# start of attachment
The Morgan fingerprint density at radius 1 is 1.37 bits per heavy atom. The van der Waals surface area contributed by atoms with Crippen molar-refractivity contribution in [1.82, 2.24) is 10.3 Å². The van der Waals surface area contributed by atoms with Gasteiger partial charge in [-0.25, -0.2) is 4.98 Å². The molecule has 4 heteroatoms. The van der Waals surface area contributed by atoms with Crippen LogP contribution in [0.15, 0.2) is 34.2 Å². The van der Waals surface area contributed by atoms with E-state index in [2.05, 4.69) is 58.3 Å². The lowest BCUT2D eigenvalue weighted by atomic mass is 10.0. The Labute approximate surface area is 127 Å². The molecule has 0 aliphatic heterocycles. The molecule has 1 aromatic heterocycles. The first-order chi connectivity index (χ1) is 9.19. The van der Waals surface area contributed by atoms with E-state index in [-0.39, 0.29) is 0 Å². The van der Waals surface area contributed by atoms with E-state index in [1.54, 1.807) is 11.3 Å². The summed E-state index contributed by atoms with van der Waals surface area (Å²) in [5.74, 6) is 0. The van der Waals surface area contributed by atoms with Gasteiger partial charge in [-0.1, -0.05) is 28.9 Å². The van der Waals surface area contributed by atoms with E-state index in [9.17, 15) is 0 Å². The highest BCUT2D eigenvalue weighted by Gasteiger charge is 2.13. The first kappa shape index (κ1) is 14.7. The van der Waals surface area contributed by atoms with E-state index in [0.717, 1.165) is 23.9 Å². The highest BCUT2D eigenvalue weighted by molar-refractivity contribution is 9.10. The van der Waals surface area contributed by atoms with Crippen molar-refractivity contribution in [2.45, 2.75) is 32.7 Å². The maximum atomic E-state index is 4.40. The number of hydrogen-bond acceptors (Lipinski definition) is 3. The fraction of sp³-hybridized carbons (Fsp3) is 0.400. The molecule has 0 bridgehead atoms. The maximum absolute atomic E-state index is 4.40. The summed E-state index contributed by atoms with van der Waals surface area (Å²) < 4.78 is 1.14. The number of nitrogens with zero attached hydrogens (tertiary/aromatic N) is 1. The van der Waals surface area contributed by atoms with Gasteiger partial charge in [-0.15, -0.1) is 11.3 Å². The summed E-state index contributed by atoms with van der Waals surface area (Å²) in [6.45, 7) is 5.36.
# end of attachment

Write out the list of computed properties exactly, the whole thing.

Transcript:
The Morgan fingerprint density at radius 1 is 1.37 bits per heavy atom. The van der Waals surface area contributed by atoms with Crippen molar-refractivity contribution in [1.82, 2.24) is 10.3 Å². The van der Waals surface area contributed by atoms with Gasteiger partial charge in [-0.25, -0.2) is 4.98 Å². The molecule has 4 heteroatoms. The van der Waals surface area contributed by atoms with Crippen LogP contribution in [0.15, 0.2) is 34.2 Å². The van der Waals surface area contributed by atoms with E-state index in [2.05, 4.69) is 58.3 Å². The lowest BCUT2D eigenvalue weighted by atomic mass is 10.0. The Labute approximate surface area is 127 Å². The molecule has 0 aliphatic heterocycles. The molecule has 1 aromatic heterocycles. The first-order chi connectivity index (χ1) is 9.19. The van der Waals surface area contributed by atoms with E-state index in [-0.39, 0.29) is 0 Å². The van der Waals surface area contributed by atoms with E-state index in [1.54, 1.807) is 11.3 Å². The summed E-state index contributed by atoms with van der Waals surface area (Å²) in [5.74, 6) is 0. The van der Waals surface area contributed by atoms with Gasteiger partial charge in [-0.1, -0.05) is 28.9 Å². The van der Waals surface area contributed by atoms with E-state index in [9.17, 15) is 0 Å². The highest BCUT2D eigenvalue weighted by Gasteiger charge is 2.13. The first kappa shape index (κ1) is 14.7. The van der Waals surface area contributed by atoms with E-state index in [0.717, 1.165) is 23.9 Å². The highest BCUT2D eigenvalue weighted by molar-refractivity contribution is 9.10. The van der Waals surface area contributed by atoms with Crippen molar-refractivity contribution in [2.45, 2.75) is 32.7 Å². The maximum atomic E-state index is 4.40. The number of hydrogen-bond acceptors (Lipinski definition) is 3. The fraction of sp³-hybridized carbons (Fsp3) is 0.400. The molecule has 0 bridgehead atoms. The maximum absolute atomic E-state index is 4.40. The summed E-state index contributed by atoms with van der Waals surface area (Å²) < 4.78 is 1.14. The number of nitrogens with zero attached hydrogens (tertiary/aromatic N) is 1. The van der Waals surface area contributed by atoms with Gasteiger partial charge in [-0.15, -0.1) is 11.3 Å². The summed E-state index contributed by atoms with van der Waals surface area (Å²) in [6.45, 7) is 5.36.